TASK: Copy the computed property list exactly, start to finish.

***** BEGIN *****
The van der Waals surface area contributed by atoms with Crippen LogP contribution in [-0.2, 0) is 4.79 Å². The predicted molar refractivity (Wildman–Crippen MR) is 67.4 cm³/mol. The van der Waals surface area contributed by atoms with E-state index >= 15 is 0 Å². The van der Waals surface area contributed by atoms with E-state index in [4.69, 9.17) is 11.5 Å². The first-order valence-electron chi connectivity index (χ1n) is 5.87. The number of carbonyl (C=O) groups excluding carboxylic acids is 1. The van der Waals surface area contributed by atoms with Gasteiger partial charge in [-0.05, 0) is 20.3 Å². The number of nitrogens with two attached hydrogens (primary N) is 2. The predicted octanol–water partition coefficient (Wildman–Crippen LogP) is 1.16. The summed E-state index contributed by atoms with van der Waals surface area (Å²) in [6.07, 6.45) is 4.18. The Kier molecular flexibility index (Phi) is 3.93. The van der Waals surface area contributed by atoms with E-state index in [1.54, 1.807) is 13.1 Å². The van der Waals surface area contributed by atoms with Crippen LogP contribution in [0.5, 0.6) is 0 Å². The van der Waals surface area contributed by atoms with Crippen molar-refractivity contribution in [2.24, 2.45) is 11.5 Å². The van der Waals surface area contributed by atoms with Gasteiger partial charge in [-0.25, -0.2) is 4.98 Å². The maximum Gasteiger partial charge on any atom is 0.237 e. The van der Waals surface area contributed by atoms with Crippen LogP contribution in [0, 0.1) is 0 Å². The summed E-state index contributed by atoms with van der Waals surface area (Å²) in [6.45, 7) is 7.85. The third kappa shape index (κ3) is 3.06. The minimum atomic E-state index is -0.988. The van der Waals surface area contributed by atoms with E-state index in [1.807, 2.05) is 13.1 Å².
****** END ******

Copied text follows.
The van der Waals surface area contributed by atoms with Crippen LogP contribution in [-0.2, 0) is 4.79 Å². The predicted molar refractivity (Wildman–Crippen MR) is 67.4 cm³/mol. The van der Waals surface area contributed by atoms with E-state index >= 15 is 0 Å². The van der Waals surface area contributed by atoms with E-state index in [4.69, 9.17) is 11.5 Å². The first-order valence-electron chi connectivity index (χ1n) is 5.87. The number of carbonyl (C=O) groups excluding carboxylic acids is 1. The van der Waals surface area contributed by atoms with Gasteiger partial charge in [-0.05, 0) is 20.3 Å². The number of nitrogens with two attached hydrogens (primary N) is 2. The predicted octanol–water partition coefficient (Wildman–Crippen LogP) is 1.16. The summed E-state index contributed by atoms with van der Waals surface area (Å²) in [6.07, 6.45) is 4.18. The Kier molecular flexibility index (Phi) is 3.93. The van der Waals surface area contributed by atoms with E-state index in [1.54, 1.807) is 13.1 Å². The van der Waals surface area contributed by atoms with Crippen LogP contribution in [0.5, 0.6) is 0 Å². The van der Waals surface area contributed by atoms with Crippen molar-refractivity contribution in [2.24, 2.45) is 11.5 Å². The van der Waals surface area contributed by atoms with Gasteiger partial charge in [-0.25, -0.2) is 4.98 Å². The maximum Gasteiger partial charge on any atom is 0.237 e. The van der Waals surface area contributed by atoms with Crippen LogP contribution in [0, 0.1) is 0 Å². The summed E-state index contributed by atoms with van der Waals surface area (Å²) in [6.45, 7) is 7.85. The third kappa shape index (κ3) is 3.06. The minimum atomic E-state index is -0.988. The van der Waals surface area contributed by atoms with E-state index in [1.807, 2.05) is 13.1 Å².